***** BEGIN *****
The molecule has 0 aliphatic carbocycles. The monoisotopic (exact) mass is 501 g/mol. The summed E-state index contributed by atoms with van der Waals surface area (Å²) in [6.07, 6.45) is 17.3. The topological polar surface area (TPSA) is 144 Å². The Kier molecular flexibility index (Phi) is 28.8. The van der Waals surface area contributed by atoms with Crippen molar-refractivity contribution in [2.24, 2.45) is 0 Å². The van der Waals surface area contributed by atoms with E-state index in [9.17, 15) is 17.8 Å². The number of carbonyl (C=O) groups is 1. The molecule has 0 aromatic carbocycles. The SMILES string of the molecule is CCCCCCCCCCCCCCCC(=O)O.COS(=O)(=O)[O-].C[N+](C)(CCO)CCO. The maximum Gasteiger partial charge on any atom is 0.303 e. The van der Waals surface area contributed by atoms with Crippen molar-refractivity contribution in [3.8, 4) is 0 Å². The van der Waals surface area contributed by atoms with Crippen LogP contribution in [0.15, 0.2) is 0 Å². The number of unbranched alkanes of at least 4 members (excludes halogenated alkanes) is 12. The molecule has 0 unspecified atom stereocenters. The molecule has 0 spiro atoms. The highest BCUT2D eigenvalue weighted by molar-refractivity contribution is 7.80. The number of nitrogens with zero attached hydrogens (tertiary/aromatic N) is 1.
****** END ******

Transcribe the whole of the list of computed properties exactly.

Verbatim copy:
The molecule has 0 aliphatic carbocycles. The monoisotopic (exact) mass is 501 g/mol. The summed E-state index contributed by atoms with van der Waals surface area (Å²) in [6.07, 6.45) is 17.3. The topological polar surface area (TPSA) is 144 Å². The Kier molecular flexibility index (Phi) is 28.8. The van der Waals surface area contributed by atoms with Crippen molar-refractivity contribution in [2.24, 2.45) is 0 Å². The van der Waals surface area contributed by atoms with E-state index in [9.17, 15) is 17.8 Å². The number of carbonyl (C=O) groups is 1. The molecule has 0 aromatic carbocycles. The SMILES string of the molecule is CCCCCCCCCCCCCCCC(=O)O.COS(=O)(=O)[O-].C[N+](C)(CCO)CCO. The maximum Gasteiger partial charge on any atom is 0.303 e. The van der Waals surface area contributed by atoms with Crippen molar-refractivity contribution in [3.8, 4) is 0 Å². The van der Waals surface area contributed by atoms with Crippen LogP contribution in [0.15, 0.2) is 0 Å². The number of unbranched alkanes of at least 4 members (excludes halogenated alkanes) is 12. The molecule has 0 unspecified atom stereocenters. The molecule has 0 spiro atoms. The highest BCUT2D eigenvalue weighted by molar-refractivity contribution is 7.80. The number of nitrogens with zero attached hydrogens (tertiary/aromatic N) is 1.